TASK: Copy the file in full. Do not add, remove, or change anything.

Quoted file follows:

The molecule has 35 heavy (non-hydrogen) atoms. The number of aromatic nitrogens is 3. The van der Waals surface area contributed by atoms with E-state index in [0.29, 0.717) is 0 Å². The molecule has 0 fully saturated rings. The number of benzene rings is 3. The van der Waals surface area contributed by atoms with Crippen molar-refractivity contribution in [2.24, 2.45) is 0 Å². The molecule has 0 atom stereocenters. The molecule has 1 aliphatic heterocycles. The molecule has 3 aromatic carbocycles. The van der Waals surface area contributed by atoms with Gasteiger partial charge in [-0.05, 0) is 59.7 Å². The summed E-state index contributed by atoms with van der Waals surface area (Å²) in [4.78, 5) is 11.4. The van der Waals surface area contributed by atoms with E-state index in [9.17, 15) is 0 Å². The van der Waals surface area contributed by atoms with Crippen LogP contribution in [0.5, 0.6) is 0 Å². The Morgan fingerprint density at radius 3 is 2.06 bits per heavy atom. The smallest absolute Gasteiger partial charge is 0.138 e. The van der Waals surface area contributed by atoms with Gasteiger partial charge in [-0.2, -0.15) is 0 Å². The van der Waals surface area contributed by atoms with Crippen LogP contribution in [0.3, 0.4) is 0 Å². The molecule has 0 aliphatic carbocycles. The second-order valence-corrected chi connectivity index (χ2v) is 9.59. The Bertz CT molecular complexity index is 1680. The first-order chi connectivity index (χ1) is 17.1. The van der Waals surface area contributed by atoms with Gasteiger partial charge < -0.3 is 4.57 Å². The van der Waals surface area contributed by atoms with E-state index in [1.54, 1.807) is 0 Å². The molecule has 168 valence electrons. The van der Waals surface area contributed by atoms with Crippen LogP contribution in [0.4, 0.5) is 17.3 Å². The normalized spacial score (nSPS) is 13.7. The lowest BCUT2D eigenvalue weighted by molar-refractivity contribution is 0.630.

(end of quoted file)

The molecule has 35 heavy (non-hydrogen) atoms. The number of aromatic nitrogens is 3. The van der Waals surface area contributed by atoms with E-state index in [0.29, 0.717) is 0 Å². The molecule has 0 fully saturated rings. The number of benzene rings is 3. The van der Waals surface area contributed by atoms with Crippen molar-refractivity contribution in [2.24, 2.45) is 0 Å². The molecule has 0 atom stereocenters. The molecule has 1 aliphatic heterocycles. The molecule has 3 aromatic carbocycles. The van der Waals surface area contributed by atoms with Gasteiger partial charge in [-0.05, 0) is 59.7 Å². The summed E-state index contributed by atoms with van der Waals surface area (Å²) in [4.78, 5) is 11.4. The van der Waals surface area contributed by atoms with E-state index in [9.17, 15) is 0 Å². The van der Waals surface area contributed by atoms with Crippen LogP contribution in [0.5, 0.6) is 0 Å². The Morgan fingerprint density at radius 3 is 2.06 bits per heavy atom. The smallest absolute Gasteiger partial charge is 0.138 e. The van der Waals surface area contributed by atoms with Gasteiger partial charge in [-0.2, -0.15) is 0 Å². The van der Waals surface area contributed by atoms with Crippen LogP contribution in [0.3, 0.4) is 0 Å². The molecule has 0 aliphatic carbocycles. The second-order valence-corrected chi connectivity index (χ2v) is 9.59. The Bertz CT molecular complexity index is 1680. The first-order chi connectivity index (χ1) is 17.1. The van der Waals surface area contributed by atoms with Gasteiger partial charge < -0.3 is 4.57 Å². The van der Waals surface area contributed by atoms with E-state index in [1.54, 1.807) is 0 Å². The molecule has 168 valence electrons. The van der Waals surface area contributed by atoms with Crippen LogP contribution in [0.4, 0.5) is 17.3 Å². The normalized spacial score (nSPS) is 13.7. The lowest BCUT2D eigenvalue weighted by molar-refractivity contribution is 0.630.